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William Harvey

William Harvey

William "Bill" Harvey is currently serving as chief of police in south central Pennsylvania. He retired from the Savannah (Ga.) Police Department where he worked assignments in training, patrol, and CID. Harvey has more than 25 years of experience working with recruits, rookies, and FTOs.

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One Book You'll Want To Read

This ancient, samurai warrior's text is at the top of my list.

January 10, 2012  |  by William Harvey - Also by this author

Musashi Miyamoto with two Bokken (wooden quarterstaves) depicted on an ancient Japanese scroll.
Musashi Miyamoto with two Bokken (wooden quarterstaves) depicted on an ancient Japanese scroll.

My editor asked me the other day what single book I would recommend to any young officer coming on the job. It was a simple answer; it doesn't matter whether you're a student, rookie, veteran officer, instructor or chief. You should read, "A Book of Five Rings" by Miyamoto Musashi.

There are several translations of the original transcripts. These various editions have their own followings in print and online. I've purchased many copies and given them to friends, colleagues, and staff. My favorite version is "A Book of Five Rings: The Classic Guide to Strategy," translated by Victor Harris.

Before you dive into the book, read about the background and history of the samurai era so you'll better understand the historical setting of the writing. Musashi was a swordsman and ronin. The book was written around 1645, near the time of his death. It's, in part, a book about the strategy, tactics, and philosophyof sword fighting. Much of what Musashi writes is still applicable today as a personal strategy for every aspect of life. Musashi is a mythic figure in Japanese samurai history, military history, and lore.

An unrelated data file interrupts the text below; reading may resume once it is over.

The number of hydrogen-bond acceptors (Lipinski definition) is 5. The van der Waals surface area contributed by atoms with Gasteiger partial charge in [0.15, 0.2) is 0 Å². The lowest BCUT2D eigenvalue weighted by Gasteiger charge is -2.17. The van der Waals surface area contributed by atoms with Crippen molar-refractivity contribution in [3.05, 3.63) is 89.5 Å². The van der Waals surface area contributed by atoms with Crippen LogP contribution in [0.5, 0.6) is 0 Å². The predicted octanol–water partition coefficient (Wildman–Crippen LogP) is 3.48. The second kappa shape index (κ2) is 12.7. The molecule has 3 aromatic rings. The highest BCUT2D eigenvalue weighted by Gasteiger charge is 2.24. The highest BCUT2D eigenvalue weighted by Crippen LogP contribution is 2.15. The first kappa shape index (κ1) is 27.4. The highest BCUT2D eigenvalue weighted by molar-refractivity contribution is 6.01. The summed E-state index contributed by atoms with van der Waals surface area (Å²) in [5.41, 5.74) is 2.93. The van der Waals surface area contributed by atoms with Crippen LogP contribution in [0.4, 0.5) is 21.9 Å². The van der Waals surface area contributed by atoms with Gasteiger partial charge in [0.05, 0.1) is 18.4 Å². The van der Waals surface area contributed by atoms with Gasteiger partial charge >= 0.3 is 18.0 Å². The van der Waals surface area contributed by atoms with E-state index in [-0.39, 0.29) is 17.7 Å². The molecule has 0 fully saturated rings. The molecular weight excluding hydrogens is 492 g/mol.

You must insert your topic of interest such as personal fitness, defensive tactics, or personnel management with sword fighting. It can be used in any situation involving planning and strategy. There are many management and business schools that have embraced this philosophy. It's a small book that's had a huge impact, and you'll have to read it several times to draw the revelations out. It works.

How many times have I read it? I was given the book by a trusted instructor in the early 1980s. I read it several times a year. My version is dog-eared, marked, underlined and nearly worn out. If you've read my writings, you'll see some of this book come through.

On page 48 of my copy, there's a unique paragraph that speaks volumes to law enforcement trainers, FTOs, and leaders. Read this and ask of yourself if you follow these suggestions?

"You should not have a favorite weapon. To become over-familiar with one weapon is as much a fault as not knowing it sufficiently well. You should not copy others, but use weapons which you can handle properly. It is bad for commanders and troopers to have likes and dislikes. These things you must learn thoroughly." 

How many times have you wanted to carry your favorite weapon? You practice with your favorite and neglect other lethal or less-lethal options? Some officers have become overly reliant on OC or ECDs (Electric Control Devices) and have forgotten the baton or physical hands-on defensive tactics. When was the last time you practiced with your secondary weapon? How many officers do you know who carry only one caliber or brand of firearm? You must master all options and learn to adapt to what is available to you.

I've heard many times, "I wish I was issued..." this brand or that caliber. You must master what you have available to you and not mourn what could be. Later, Musashi reminds you to "become acquainted with every art." The best advice for recruits comes from the strategy, "perceive those things which cannot be seen" and "do nothing which is of no use."

I'm not professing that this is the end-all book to answer all of the questions of the world. There are many other books that answer your questions about life, work, and all else. This just happens to be my all-time favorite and one that I give to those who need insights into their personal strategy. As Musashi writes, "exist for the good of man."


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